Author Responsibility

by Clare Langley-Hawthorne

Last weekend I went to the Society for Children’s Book Writers and Illustrators (SCBWI) conference in New York City and one of the key note talks was on the issue of author responsibility. I have to admit it isn’t something I’ve thought much about – beyond my responsibility to readers to write the very best books I can. My books don’t tend to contain graphic violence or sex and I don’t write with any particular agenda or controversy in mind, so it was interesting to hear what one writer thought was her responsibility as an author. 

Obviously, the issue was of particular concern to her (and to most SCBWI members, I suspect) because she wrote for children and teenagers. What I didn’t expect was that she would feel so strongly about her responsibilities, beyond that of ‘professional grace’, to instances where readers were indirectly affected by the book she had written. One example she gave was of a family who were listening to her audio book in the car and who were so overcome by emotion by the story that they were pulled over for speeding – she felt that she, as the author, was responsible for that occurring. Now in that instance, I disagree. I think there are many indirect consequences of reading/listening to a story which are not the author’s responsibly because readers have a choice as to where and when they read/listen and for their own behaviour as a result. 

Still, the concept of ‘author responsibility’ is an intriguing (and often fraught) concept…and I’m not even sure I’m totally clear on what that concept means to me. At the very least I think author should take responsibility for striving for excellence in their writing and that they should behave as a professional in all aspects of their career. At a minimum they should be held responsible for plagiarism and copyright infringement of other people’s work. As an author I also wouldn’t want to incite anyone to hatred or violence – but when I think about other authors’ work I can see the concept of ‘responsibility’ could be a slippery slope indeed.

As a strong supporter of intellectual freedom, I certainly don’t believe in author censorship but as a mother I’m also aware of the responsibilities involved when caring for young minds. I think it’s important that writers (including writers of children and YA books) tackle weighty issues such as drug abuse, sexual assault, domestic violence, racial discrimination, persecution and bullying. Adults, children, and teenagers can only benefit, in my opinion, from being exposed to a variety of books dealing with a broad range of issues and perspectives (even those that make me personally uncomfortable).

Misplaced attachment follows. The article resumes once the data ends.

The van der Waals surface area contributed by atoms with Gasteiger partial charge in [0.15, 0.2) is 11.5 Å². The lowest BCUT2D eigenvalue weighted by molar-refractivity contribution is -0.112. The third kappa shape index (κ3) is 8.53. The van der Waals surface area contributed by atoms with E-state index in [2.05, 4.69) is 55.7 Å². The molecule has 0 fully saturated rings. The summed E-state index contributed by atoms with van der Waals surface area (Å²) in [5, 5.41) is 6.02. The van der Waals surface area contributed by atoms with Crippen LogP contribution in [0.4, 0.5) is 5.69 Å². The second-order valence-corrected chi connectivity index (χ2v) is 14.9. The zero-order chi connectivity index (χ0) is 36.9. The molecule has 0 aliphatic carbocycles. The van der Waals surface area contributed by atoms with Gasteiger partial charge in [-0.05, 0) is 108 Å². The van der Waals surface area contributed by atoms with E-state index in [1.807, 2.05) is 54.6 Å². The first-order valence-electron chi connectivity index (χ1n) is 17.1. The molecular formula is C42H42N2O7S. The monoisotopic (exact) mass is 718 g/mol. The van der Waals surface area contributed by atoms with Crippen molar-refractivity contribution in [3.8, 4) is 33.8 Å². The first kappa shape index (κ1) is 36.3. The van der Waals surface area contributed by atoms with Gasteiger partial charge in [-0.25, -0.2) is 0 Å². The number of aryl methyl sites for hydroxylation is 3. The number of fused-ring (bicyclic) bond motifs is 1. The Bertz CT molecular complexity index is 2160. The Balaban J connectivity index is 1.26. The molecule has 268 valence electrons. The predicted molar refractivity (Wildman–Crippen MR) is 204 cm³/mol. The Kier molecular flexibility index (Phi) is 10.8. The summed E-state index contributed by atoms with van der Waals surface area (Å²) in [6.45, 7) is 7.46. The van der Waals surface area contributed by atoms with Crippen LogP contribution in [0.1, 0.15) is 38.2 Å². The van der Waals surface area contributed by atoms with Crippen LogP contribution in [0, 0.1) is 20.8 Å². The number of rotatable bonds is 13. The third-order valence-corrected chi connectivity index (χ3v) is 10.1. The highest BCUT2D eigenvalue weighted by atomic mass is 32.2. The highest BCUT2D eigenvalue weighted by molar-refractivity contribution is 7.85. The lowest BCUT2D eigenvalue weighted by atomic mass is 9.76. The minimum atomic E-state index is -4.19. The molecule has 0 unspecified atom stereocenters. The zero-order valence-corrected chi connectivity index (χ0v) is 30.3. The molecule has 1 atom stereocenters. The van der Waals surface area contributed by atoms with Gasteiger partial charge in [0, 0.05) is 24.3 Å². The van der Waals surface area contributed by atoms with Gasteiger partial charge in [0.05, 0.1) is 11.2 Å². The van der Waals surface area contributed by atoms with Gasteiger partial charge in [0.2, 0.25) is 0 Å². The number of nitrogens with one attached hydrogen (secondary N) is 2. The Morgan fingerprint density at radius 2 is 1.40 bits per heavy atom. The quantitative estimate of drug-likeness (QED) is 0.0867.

Though I am often ‘caretaker’ when it comes to what my children read, I never feel that I have any right to advise others as to what their children should or should not be reading (ditto for adults!). So what do I feel, as a reader/mother, is an ‘author’s responsibility’? Do these standards differ to what I feel I’m responsible for as a writer? I’m not sure. But the talk at SCWBI certainly made me think about what I expect from both myself and other writers. 

So what do you think is your responsibility as an author? What standards to you hold yourself up to and do these standards differ when it comes to other authors?

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PayPal vs. Smashwords

By Joe Moore

In February, PayPal, the global e-commerce payment service notified Smashwords, one of the biggest indie publishers or electronic literature that they had one week to remove all books in their catalogue that dealt with themes of rape, incest, bestiality and underage sex. Failure to do so meant that PayPal would deactivate their services. The pressure to take this action appeared to have come from the credit card companies that partner with PayPal (owned by eBay). Smashwords has over 100k books available online. A quick search of Smashwords showed that there were about 1k titles tagged with the offensive subjects.

Smashwords has been able to negotiate an extension of the deadline in order to come to some compromise with PayPal and its credit card, bank, and credit union partners. In the meantime, as this situation goes on, it raises many questions starting with:

Should a business such as a credit card company be allowed to force its moral beliefs directly or indirectly upon another company?

Before everyone starts pointing out the lack of redeeming literary qualities of the specific books targeted, let’s just move to the bigger topics of censorship and free speech—and who in this example has the right to decide when and how to implement it. Does a middle-man payment company like PayPal have the right to decide what is obscene? If PayPal can tell booksellers what they can and cannot sell, aren’t they also telling readers what they can and cannot read?

What’s your reaction to PayPal’s mandate? Is this just the start of bigger things to come in the censorship arena?

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